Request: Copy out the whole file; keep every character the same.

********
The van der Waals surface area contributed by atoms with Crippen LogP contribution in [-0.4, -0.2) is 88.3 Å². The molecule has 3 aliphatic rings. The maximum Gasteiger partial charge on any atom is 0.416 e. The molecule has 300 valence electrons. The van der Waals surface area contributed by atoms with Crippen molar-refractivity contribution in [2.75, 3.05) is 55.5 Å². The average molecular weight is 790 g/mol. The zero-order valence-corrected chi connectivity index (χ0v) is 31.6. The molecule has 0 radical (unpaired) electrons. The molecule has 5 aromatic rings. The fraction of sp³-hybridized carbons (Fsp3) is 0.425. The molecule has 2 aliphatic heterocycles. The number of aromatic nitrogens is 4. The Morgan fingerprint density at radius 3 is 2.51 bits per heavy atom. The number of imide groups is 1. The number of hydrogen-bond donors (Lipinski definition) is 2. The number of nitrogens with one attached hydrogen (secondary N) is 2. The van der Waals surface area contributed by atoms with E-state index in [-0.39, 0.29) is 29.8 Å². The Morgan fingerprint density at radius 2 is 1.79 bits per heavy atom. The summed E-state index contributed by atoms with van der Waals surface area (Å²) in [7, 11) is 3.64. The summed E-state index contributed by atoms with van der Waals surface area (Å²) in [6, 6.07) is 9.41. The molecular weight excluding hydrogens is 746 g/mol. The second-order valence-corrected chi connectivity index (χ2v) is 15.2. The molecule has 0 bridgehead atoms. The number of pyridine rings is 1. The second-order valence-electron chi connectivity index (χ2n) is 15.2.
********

The van der Waals surface area contributed by atoms with Crippen LogP contribution in [-0.4, -0.2) is 88.3 Å². The molecule has 3 aliphatic rings. The maximum Gasteiger partial charge on any atom is 0.416 e. The molecule has 300 valence electrons. The van der Waals surface area contributed by atoms with Crippen molar-refractivity contribution in [2.75, 3.05) is 55.5 Å². The average molecular weight is 790 g/mol. The zero-order valence-corrected chi connectivity index (χ0v) is 31.6. The molecule has 0 radical (unpaired) electrons. The molecule has 5 aromatic rings. The fraction of sp³-hybridized carbons (Fsp3) is 0.425. The molecule has 2 aliphatic heterocycles. The number of aromatic nitrogens is 4. The Morgan fingerprint density at radius 3 is 2.51 bits per heavy atom. The number of imide groups is 1. The number of hydrogen-bond donors (Lipinski definition) is 2. The number of nitrogens with one attached hydrogen (secondary N) is 2. The van der Waals surface area contributed by atoms with E-state index in [-0.39, 0.29) is 29.8 Å². The Morgan fingerprint density at radius 2 is 1.79 bits per heavy atom. The summed E-state index contributed by atoms with van der Waals surface area (Å²) in [7, 11) is 3.64. The summed E-state index contributed by atoms with van der Waals surface area (Å²) in [6, 6.07) is 9.41. The molecular weight excluding hydrogens is 746 g/mol. The second-order valence-corrected chi connectivity index (χ2v) is 15.2. The molecule has 0 bridgehead atoms. The number of pyridine rings is 1. The second-order valence-electron chi connectivity index (χ2n) is 15.2.